Several lines of evidence have implicated a role for the
descending serotonergic system in the modulation of somatosensory
transmission and in analgesia. It is now known that serotonin (5-HT)
has more than one type of receptor. The aim of the present
experiments was to investigate the involvement of different 5-HT
receptor sites in antinociception and analgesia. By employing
agonists and antagonists selective for different types of 5-HT
receptors in ionophoretic experiments, it was shown that 5-HT^ and
not 5-HT2 receptors were responsible for mediating the heterogeneous
effects of ionophoretically applied 5-HT on rat dorsal horn neurones.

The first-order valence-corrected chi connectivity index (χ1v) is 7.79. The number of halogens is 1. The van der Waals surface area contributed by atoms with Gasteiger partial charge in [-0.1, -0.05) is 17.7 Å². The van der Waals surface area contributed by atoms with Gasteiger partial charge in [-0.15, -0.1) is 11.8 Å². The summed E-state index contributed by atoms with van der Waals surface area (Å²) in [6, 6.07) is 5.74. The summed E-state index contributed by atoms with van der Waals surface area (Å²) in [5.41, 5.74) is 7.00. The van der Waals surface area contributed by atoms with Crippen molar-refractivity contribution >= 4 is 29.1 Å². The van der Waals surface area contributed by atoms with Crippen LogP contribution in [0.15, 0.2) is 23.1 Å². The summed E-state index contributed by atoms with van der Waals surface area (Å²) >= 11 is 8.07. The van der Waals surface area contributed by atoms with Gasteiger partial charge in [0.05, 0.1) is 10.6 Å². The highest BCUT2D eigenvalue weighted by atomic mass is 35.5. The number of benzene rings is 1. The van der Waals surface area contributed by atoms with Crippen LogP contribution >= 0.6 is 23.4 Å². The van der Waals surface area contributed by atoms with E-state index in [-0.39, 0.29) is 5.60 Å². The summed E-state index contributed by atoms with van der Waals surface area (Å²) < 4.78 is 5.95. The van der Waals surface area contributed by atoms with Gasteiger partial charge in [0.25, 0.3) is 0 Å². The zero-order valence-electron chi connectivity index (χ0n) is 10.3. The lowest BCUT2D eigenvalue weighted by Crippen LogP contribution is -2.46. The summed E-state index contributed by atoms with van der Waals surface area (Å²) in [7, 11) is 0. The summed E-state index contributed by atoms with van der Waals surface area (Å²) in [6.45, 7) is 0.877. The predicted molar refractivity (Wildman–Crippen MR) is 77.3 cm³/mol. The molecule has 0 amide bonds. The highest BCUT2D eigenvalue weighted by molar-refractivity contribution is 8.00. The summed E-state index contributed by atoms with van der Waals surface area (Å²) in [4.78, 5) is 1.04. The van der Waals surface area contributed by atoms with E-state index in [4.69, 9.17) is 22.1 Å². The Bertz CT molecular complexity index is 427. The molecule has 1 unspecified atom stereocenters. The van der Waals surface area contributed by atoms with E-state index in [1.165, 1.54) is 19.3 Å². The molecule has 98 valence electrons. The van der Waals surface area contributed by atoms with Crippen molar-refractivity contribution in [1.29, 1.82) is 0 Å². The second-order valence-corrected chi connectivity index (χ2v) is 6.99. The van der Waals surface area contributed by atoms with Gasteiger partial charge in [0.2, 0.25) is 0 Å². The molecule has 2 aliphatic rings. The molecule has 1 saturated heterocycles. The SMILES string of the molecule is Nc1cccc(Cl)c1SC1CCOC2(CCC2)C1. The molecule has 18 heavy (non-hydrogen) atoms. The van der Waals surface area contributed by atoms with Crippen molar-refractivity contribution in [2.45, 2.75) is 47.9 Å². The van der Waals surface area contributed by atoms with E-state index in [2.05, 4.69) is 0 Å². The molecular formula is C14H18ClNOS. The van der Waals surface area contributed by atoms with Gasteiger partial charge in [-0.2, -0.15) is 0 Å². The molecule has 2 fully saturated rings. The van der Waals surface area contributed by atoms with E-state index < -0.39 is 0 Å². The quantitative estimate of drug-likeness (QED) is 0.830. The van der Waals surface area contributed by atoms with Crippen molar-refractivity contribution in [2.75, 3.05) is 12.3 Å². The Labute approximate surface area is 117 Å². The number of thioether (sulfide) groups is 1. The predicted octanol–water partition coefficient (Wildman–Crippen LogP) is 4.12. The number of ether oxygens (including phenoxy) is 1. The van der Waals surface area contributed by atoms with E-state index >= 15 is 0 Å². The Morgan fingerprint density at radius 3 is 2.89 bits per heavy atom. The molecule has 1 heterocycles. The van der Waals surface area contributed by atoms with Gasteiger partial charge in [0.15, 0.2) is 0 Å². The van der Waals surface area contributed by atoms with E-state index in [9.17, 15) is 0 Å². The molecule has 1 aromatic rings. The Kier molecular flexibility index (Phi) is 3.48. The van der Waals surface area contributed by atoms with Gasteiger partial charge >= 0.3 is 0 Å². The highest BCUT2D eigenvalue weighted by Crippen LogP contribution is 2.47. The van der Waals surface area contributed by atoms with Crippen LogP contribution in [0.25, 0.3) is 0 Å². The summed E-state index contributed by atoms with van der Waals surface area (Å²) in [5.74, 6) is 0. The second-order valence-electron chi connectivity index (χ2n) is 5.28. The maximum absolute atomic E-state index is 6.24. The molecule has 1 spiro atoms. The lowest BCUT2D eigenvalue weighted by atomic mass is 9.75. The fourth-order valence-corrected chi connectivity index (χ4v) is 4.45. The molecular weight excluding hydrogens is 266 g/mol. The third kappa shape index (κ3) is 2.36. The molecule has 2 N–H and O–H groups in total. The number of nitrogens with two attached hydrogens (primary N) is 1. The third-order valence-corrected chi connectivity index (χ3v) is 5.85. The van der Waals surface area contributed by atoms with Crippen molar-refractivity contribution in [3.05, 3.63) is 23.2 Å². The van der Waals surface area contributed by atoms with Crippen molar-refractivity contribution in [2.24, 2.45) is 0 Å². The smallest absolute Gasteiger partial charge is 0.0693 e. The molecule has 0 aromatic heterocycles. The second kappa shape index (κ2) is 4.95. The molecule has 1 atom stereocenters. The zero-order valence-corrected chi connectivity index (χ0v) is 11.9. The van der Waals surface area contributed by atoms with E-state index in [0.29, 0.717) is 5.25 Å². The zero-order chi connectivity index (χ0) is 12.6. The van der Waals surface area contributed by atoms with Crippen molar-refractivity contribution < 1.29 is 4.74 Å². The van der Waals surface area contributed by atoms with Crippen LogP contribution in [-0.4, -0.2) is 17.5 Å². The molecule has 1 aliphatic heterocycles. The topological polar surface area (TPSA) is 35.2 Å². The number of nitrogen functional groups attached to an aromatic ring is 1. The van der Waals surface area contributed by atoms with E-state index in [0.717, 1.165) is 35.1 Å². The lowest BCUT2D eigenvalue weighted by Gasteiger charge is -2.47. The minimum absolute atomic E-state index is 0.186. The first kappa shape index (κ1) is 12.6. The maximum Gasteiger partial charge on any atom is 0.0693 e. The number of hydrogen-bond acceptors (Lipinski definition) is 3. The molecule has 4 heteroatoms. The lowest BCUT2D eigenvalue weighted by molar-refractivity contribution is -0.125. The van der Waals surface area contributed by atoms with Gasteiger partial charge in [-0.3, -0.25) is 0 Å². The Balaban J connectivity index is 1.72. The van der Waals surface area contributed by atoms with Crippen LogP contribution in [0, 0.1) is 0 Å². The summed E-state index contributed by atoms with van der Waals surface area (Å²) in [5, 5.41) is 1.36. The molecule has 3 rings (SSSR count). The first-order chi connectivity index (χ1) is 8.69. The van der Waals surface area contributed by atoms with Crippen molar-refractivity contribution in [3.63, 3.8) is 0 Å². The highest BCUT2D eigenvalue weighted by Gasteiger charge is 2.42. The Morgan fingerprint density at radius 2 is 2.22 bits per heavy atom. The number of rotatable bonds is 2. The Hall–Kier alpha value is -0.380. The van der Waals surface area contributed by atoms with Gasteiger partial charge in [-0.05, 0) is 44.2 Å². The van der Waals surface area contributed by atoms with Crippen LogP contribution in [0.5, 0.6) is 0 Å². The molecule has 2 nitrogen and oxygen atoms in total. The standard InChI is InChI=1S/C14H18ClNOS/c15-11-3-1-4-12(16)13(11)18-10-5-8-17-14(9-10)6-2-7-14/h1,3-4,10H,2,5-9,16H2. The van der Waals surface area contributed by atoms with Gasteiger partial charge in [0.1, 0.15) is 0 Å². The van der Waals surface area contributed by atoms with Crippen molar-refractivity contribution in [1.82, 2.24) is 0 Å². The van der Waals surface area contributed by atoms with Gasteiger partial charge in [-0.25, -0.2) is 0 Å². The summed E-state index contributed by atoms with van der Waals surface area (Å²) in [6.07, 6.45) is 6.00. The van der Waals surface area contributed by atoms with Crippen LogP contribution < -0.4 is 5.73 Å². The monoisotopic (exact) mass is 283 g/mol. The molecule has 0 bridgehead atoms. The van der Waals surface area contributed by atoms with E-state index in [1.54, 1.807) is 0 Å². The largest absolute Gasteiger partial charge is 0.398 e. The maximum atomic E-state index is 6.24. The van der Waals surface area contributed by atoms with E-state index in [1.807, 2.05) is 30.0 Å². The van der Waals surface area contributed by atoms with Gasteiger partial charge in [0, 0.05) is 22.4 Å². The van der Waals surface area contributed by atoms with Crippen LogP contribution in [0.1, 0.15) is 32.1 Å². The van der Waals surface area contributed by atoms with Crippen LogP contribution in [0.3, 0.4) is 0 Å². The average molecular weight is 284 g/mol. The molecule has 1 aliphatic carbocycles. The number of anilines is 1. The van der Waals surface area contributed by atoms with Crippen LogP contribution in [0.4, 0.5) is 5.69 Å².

Two different 5-HT-j receptor subtypes were found to mediate
qualitatively different effects, often on the same cell. Whereas the
5-HT^g site appeared to mediate the selective antinociceptive effect
of 5-HT, non-selective effects of ionophoretically applied 5-HT,
appeared to be exerted through the 5-HT^ receptor site. Focal
brainstem stimulation experiments have demonstrated that both the
selective antinociceptive and non-selective inhibitory effects of
stimulation in the medullary serotonergic nucleus raphe magnus on
dorsal horn neurones are mediated through a 5-HT^-type receptor.
5-HT-| and not a 5-HT2 receptor antagonist could readily
reverse the effects of brainstem stimulation. A pilot behavioural
study investigated the analgesic potential of two different 5-HT-|
receptor subtype agonists and preliminary evidence appears to confirm
the involvement of the 5-HT-|g receptor type in behavioural analgesia.
The findings of the present study are discussed in relation to
previous reports in the literature.